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Working With Pointers in C ++: Potential Dangers and Hazard

Working With Pointers in C ++: Potential Dangers and Hazard

One of the most powerful tools provided in C ++ for a programmer is pointers. Pointers in C ++ are used to directly access different memory locations that are allocated while a program is being compiled and executed. This provides an estimated amount of flexibility, depth and strength to the program being written and adds another dimension to the object oriented paradigm.

However, as we all know from our children superhero comics: With great power comes great responsibility (God that sounded so cliché). Thus, pointers in C ++ are a double-edged sword. A few of such pointer problems or pointer hazards are memory leak or inaccessible memory and dangling pointers.

This article covers some main pointer hazards and the steps that should be taken by any C ++ programmer to avoid such pointer hazards.

Pointer Hazards

The main pointers hazards are:

1. Memory Leak
2. Dangling Pointer
3. Bad pointer

Memory Leak:
Memory leaks are a common occurrence in many C ++ codes. Basically, this occurs when a pointer, already pointing at a memory block, let’s say ‘A’, is reallocated to another memory block, say, ‘B’. As the only way to access allocated memory blocks is directly through points, the first location, A, now becomes completely inaccessible memory, leading to a memory leak. As the compiler does not de-allocate memory by itself (the programmer has to use the delete keyword) and as our pointer is now pointing towards memory location B, this causes waste of memory and resources of the system being used.

Int * ptr = nullptr;
Ptr = new int;
* Ptr = 5;
Ptr = new int;

Here, the memory space that stores the integer ‘5’ now can not be accessed as the pointer ‘ptr’ is pointing towards another memory location now. As a result the space that the system uses for storing one integer is wasted until the end of program execution.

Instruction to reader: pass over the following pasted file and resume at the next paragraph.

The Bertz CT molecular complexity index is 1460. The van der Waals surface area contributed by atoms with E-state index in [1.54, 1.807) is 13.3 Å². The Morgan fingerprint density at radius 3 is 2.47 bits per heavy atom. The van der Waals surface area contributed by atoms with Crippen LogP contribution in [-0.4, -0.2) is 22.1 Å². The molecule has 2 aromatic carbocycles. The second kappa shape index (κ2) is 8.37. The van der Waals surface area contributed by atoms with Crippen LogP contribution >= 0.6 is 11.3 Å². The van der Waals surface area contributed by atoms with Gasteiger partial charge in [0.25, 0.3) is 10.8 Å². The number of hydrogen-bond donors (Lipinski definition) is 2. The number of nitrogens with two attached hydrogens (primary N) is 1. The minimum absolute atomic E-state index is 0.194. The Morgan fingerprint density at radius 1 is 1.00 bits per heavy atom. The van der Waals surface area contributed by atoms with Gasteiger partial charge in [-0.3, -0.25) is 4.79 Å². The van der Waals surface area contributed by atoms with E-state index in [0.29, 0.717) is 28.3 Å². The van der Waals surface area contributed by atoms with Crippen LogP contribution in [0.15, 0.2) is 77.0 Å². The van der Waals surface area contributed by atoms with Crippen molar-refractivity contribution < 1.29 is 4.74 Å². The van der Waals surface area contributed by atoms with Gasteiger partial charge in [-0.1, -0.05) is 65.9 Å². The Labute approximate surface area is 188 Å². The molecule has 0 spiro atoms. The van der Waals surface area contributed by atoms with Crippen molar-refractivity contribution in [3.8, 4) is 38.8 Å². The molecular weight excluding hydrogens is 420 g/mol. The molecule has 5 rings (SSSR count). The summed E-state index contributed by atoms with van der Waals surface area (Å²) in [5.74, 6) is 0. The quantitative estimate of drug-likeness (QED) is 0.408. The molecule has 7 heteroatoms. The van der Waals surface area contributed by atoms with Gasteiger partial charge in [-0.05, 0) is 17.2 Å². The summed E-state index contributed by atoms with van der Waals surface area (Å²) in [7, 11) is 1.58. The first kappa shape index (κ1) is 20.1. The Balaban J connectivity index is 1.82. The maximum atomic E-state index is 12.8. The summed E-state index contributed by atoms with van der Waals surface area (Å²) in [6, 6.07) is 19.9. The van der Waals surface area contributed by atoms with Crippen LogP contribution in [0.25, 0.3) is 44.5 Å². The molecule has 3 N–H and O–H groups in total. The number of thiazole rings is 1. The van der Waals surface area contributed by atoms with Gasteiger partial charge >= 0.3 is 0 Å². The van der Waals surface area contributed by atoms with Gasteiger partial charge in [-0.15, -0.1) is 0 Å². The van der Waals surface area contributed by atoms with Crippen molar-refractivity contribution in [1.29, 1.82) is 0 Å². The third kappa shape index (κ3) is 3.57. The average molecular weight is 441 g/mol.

As a rule of thumb to avoid memory leak, always make sure the number of ‘delete’ and ‘new’ keywords in your program are equal, as every time you allocate a new memory using ‘new’, you need to de-allocate it Using ‘delete’.

Dangling Pointer:
A dangling pointer is a pointer which points to a location in memory that is not a part of your program. It occurs when a programmer fails to point a pointer towards another memory location after using the ‘delete’ statement.

Int * ptr = new int;
* Ptr = 10;
Delete ptr;
Cout << * ptr;

Notice that here, the integer memory that was associated to the pointer has been deleted but we are still trying to dereference the pointer and output its value. It may lead to very serious situations in your program leading to an infinite loop or a program crash.

Bad pointer:
Always initialize a pointer when creating it, otherwise it would become a bad pointer and point to any arbitrary location in the memory. Leaving this pointer uninitialized could lead to system crashes. As an uninitialized pointer points to a random memory location, this location could very well be a memory location previously used by another pointer, leading to major problems in the program.

Int * ptr;
Cout << * ptr;

Normally you should first initialize it to a NULL value and some other value later in your program. The new standard has created the keyword ‘nullptr’ for this purpose.

Int * ptr = nullptr;

It is easy to see that pointers in C ++ should be handled with extreme care and caution. There are many possibilities that may lead to crashes and bugs in your programs while using pointers, but if you try to avoid the pointers hazards mentioned above, you should be generally fine !!!
Source by Raza Ahmad

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